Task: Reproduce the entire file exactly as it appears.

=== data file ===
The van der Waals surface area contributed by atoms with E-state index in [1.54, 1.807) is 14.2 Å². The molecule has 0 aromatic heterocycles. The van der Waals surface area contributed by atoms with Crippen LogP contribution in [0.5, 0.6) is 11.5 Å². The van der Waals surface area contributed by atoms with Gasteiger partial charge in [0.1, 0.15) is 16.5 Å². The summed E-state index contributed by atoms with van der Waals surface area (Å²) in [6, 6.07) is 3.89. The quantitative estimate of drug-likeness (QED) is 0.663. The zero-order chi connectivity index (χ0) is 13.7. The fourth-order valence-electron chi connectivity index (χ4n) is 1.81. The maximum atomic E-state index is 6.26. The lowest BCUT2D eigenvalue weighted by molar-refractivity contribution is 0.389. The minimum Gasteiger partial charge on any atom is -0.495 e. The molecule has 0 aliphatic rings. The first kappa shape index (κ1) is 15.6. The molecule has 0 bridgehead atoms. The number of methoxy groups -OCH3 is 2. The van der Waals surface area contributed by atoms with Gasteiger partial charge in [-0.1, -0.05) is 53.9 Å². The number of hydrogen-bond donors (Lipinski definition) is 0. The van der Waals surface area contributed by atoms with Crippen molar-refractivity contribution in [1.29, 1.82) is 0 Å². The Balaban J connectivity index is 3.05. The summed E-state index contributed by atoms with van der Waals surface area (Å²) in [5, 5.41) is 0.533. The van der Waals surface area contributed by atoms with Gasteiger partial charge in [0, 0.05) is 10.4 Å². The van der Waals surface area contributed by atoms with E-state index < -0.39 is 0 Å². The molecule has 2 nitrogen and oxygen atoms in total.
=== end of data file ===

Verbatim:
The van der Waals surface area contributed by atoms with E-state index in [1.54, 1.807) is 14.2 Å². The molecule has 0 aromatic heterocycles. The van der Waals surface area contributed by atoms with Crippen LogP contribution in [0.5, 0.6) is 11.5 Å². The van der Waals surface area contributed by atoms with Gasteiger partial charge in [0.1, 0.15) is 16.5 Å². The summed E-state index contributed by atoms with van der Waals surface area (Å²) in [6, 6.07) is 3.89. The quantitative estimate of drug-likeness (QED) is 0.663. The zero-order chi connectivity index (χ0) is 13.7. The fourth-order valence-electron chi connectivity index (χ4n) is 1.81. The maximum atomic E-state index is 6.26. The lowest BCUT2D eigenvalue weighted by molar-refractivity contribution is 0.389. The minimum Gasteiger partial charge on any atom is -0.495 e. The molecule has 0 aliphatic rings. The first kappa shape index (κ1) is 15.6. The molecule has 0 bridgehead atoms. The number of methoxy groups -OCH3 is 2. The van der Waals surface area contributed by atoms with Gasteiger partial charge in [-0.1, -0.05) is 53.9 Å². The number of hydrogen-bond donors (Lipinski definition) is 0. The van der Waals surface area contributed by atoms with Crippen molar-refractivity contribution in [1.29, 1.82) is 0 Å². The Balaban J connectivity index is 3.05. The summed E-state index contributed by atoms with van der Waals surface area (Å²) in [5, 5.41) is 0.533. The van der Waals surface area contributed by atoms with Gasteiger partial charge in [0, 0.05) is 10.4 Å². The van der Waals surface area contributed by atoms with E-state index < -0.39 is 0 Å². The molecule has 2 nitrogen and oxygen atoms in total.